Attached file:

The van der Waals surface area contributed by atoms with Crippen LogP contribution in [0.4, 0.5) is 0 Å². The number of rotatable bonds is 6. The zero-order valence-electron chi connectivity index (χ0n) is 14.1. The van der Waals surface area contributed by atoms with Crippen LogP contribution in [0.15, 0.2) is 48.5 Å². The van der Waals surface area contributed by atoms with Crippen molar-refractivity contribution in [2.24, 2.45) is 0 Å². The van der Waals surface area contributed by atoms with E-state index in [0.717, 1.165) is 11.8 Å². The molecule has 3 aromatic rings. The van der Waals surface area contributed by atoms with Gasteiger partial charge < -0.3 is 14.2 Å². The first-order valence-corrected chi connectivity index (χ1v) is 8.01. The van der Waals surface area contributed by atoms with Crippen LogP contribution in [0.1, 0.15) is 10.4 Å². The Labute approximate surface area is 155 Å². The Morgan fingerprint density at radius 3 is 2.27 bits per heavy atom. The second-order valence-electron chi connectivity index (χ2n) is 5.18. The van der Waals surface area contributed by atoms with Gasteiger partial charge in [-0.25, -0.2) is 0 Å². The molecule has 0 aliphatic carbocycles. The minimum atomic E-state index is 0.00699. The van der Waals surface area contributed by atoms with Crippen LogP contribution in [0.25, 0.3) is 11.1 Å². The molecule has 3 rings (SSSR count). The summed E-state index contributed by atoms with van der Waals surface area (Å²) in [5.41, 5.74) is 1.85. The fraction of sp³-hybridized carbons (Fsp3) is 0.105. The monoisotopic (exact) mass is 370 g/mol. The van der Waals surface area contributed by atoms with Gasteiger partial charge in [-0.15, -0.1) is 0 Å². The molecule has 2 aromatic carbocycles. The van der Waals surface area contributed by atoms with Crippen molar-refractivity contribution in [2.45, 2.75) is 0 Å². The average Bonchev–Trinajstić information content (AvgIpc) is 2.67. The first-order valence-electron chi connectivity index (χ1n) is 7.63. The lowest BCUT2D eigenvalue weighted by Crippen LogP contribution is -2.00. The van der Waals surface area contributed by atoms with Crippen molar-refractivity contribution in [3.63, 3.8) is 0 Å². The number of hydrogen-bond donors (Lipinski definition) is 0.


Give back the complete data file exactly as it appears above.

The van der Waals surface area contributed by atoms with Crippen LogP contribution in [0.4, 0.5) is 0 Å². The number of rotatable bonds is 6. The zero-order valence-electron chi connectivity index (χ0n) is 14.1. The van der Waals surface area contributed by atoms with Crippen LogP contribution in [0.15, 0.2) is 48.5 Å². The van der Waals surface area contributed by atoms with Crippen molar-refractivity contribution in [2.24, 2.45) is 0 Å². The van der Waals surface area contributed by atoms with E-state index in [0.717, 1.165) is 11.8 Å². The molecule has 3 aromatic rings. The van der Waals surface area contributed by atoms with Gasteiger partial charge < -0.3 is 14.2 Å². The first-order valence-corrected chi connectivity index (χ1v) is 8.01. The van der Waals surface area contributed by atoms with Crippen LogP contribution in [0.1, 0.15) is 10.4 Å². The Labute approximate surface area is 155 Å². The Morgan fingerprint density at radius 3 is 2.27 bits per heavy atom. The second-order valence-electron chi connectivity index (χ2n) is 5.18. The van der Waals surface area contributed by atoms with Gasteiger partial charge in [-0.25, -0.2) is 0 Å². The molecule has 0 aliphatic carbocycles. The minimum atomic E-state index is 0.00699. The van der Waals surface area contributed by atoms with Crippen LogP contribution in [0.25, 0.3) is 11.1 Å². The molecule has 3 rings (SSSR count). The summed E-state index contributed by atoms with van der Waals surface area (Å²) in [5.41, 5.74) is 1.85. The fraction of sp³-hybridized carbons (Fsp3) is 0.105. The monoisotopic (exact) mass is 370 g/mol. The van der Waals surface area contributed by atoms with Gasteiger partial charge in [-0.15, -0.1) is 0 Å². The molecule has 2 aromatic carbocycles. The van der Waals surface area contributed by atoms with Crippen molar-refractivity contribution in [2.45, 2.75) is 0 Å². The average Bonchev–Trinajstić information content (AvgIpc) is 2.67. The first-order valence-electron chi connectivity index (χ1n) is 7.63. The lowest BCUT2D eigenvalue weighted by Crippen LogP contribution is -2.00. The van der Waals surface area contributed by atoms with Crippen molar-refractivity contribution in [3.63, 3.8) is 0 Å². The number of hydrogen-bond donors (Lipinski definition) is 0.